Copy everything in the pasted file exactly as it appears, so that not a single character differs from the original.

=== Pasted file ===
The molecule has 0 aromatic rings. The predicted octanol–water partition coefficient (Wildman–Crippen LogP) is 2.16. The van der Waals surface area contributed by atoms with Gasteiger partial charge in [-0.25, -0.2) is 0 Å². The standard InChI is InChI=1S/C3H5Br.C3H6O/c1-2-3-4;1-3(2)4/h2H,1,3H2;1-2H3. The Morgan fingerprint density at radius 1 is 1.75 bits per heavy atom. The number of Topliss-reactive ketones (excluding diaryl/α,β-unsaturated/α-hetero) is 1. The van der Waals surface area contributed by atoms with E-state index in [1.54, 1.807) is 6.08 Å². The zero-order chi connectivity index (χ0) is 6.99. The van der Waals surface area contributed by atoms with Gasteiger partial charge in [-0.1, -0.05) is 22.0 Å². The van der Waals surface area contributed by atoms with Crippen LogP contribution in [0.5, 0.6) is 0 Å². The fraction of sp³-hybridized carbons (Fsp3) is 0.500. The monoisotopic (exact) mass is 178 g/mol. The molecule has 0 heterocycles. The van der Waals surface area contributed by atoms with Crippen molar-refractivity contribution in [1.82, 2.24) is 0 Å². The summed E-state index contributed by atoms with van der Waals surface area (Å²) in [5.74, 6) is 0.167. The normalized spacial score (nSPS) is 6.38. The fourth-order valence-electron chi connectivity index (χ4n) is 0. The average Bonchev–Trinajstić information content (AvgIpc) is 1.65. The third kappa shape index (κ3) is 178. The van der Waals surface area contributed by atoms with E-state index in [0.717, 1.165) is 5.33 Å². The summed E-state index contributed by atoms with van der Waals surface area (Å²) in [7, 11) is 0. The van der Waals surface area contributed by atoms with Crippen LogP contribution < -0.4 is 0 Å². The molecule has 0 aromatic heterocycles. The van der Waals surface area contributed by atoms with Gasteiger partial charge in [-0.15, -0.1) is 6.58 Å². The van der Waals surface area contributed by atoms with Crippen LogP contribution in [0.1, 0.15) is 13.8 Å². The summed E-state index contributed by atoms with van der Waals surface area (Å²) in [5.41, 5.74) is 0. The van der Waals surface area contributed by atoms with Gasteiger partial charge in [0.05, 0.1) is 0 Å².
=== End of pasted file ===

The molecule has 0 aromatic rings. The predicted octanol–water partition coefficient (Wildman–Crippen LogP) is 2.16. The van der Waals surface area contributed by atoms with Gasteiger partial charge in [-0.25, -0.2) is 0 Å². The standard InChI is InChI=1S/C3H5Br.C3H6O/c1-2-3-4;1-3(2)4/h2H,1,3H2;1-2H3. The Morgan fingerprint density at radius 1 is 1.75 bits per heavy atom. The number of Topliss-reactive ketones (excluding diaryl/α,β-unsaturated/α-hetero) is 1. The van der Waals surface area contributed by atoms with E-state index in [1.54, 1.807) is 6.08 Å². The zero-order chi connectivity index (χ0) is 6.99. The van der Waals surface area contributed by atoms with Gasteiger partial charge in [-0.1, -0.05) is 22.0 Å². The van der Waals surface area contributed by atoms with Crippen LogP contribution in [0.5, 0.6) is 0 Å². The fraction of sp³-hybridized carbons (Fsp3) is 0.500. The monoisotopic (exact) mass is 178 g/mol. The molecule has 0 heterocycles. The van der Waals surface area contributed by atoms with Crippen molar-refractivity contribution in [1.82, 2.24) is 0 Å². The summed E-state index contributed by atoms with van der Waals surface area (Å²) in [5.74, 6) is 0.167. The normalized spacial score (nSPS) is 6.38. The fourth-order valence-electron chi connectivity index (χ4n) is 0. The average Bonchev–Trinajstić information content (AvgIpc) is 1.65. The third kappa shape index (κ3) is 178. The van der Waals surface area contributed by atoms with E-state index in [0.717, 1.165) is 5.33 Å². The summed E-state index contributed by atoms with van der Waals surface area (Å²) in [7, 11) is 0. The van der Waals surface area contributed by atoms with Crippen LogP contribution < -0.4 is 0 Å². The molecule has 0 aromatic heterocycles. The van der Waals surface area contributed by atoms with Gasteiger partial charge in [-0.15, -0.1) is 6.58 Å². The van der Waals surface area contributed by atoms with Crippen LogP contribution in [0.1, 0.15) is 13.8 Å². The summed E-state index contributed by atoms with van der Waals surface area (Å²) in [5.41, 5.74) is 0. The van der Waals surface area contributed by atoms with Gasteiger partial charge in [0.05, 0.1) is 0 Å².